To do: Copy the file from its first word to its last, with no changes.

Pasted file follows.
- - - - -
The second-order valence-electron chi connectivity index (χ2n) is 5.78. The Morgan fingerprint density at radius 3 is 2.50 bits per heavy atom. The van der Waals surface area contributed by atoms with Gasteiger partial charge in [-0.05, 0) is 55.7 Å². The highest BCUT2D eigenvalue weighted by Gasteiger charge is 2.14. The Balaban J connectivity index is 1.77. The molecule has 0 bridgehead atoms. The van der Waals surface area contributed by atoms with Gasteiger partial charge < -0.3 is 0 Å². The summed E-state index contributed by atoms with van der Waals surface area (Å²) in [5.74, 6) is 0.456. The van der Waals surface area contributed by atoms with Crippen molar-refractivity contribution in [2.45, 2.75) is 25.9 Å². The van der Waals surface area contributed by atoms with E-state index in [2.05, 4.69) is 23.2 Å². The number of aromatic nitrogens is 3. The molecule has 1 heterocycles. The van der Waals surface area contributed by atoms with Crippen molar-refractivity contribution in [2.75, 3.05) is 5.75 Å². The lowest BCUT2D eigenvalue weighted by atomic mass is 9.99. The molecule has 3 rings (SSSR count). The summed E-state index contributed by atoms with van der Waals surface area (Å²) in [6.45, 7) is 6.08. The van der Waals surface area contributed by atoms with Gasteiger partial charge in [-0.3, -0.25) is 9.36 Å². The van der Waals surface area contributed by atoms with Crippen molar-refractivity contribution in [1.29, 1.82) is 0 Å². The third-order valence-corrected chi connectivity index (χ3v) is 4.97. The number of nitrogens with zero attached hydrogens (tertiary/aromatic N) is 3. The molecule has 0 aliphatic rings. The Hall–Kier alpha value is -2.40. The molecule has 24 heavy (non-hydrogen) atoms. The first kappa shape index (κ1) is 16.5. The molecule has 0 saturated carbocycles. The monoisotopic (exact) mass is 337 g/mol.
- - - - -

The second-order valence-electron chi connectivity index (χ2n) is 5.78. The Morgan fingerprint density at radius 3 is 2.50 bits per heavy atom. The van der Waals surface area contributed by atoms with Gasteiger partial charge in [-0.05, 0) is 55.7 Å². The highest BCUT2D eigenvalue weighted by Gasteiger charge is 2.14. The Balaban J connectivity index is 1.77. The molecule has 0 bridgehead atoms. The van der Waals surface area contributed by atoms with Gasteiger partial charge < -0.3 is 0 Å². The summed E-state index contributed by atoms with van der Waals surface area (Å²) in [5.74, 6) is 0.456. The van der Waals surface area contributed by atoms with Crippen molar-refractivity contribution in [2.45, 2.75) is 25.9 Å². The van der Waals surface area contributed by atoms with E-state index in [2.05, 4.69) is 23.2 Å². The number of aromatic nitrogens is 3. The molecule has 1 heterocycles. The van der Waals surface area contributed by atoms with Crippen molar-refractivity contribution in [2.75, 3.05) is 5.75 Å². The lowest BCUT2D eigenvalue weighted by atomic mass is 9.99. The molecule has 3 rings (SSSR count). The summed E-state index contributed by atoms with van der Waals surface area (Å²) in [6.45, 7) is 6.08. The van der Waals surface area contributed by atoms with Gasteiger partial charge in [-0.3, -0.25) is 9.36 Å². The van der Waals surface area contributed by atoms with Crippen molar-refractivity contribution in [1.29, 1.82) is 0 Å². The third-order valence-corrected chi connectivity index (χ3v) is 4.97. The number of nitrogens with zero attached hydrogens (tertiary/aromatic N) is 3. The molecule has 0 aliphatic rings. The Hall–Kier alpha value is -2.40. The molecule has 24 heavy (non-hydrogen) atoms. The first kappa shape index (κ1) is 16.5. The molecule has 0 saturated carbocycles. The monoisotopic (exact) mass is 337 g/mol.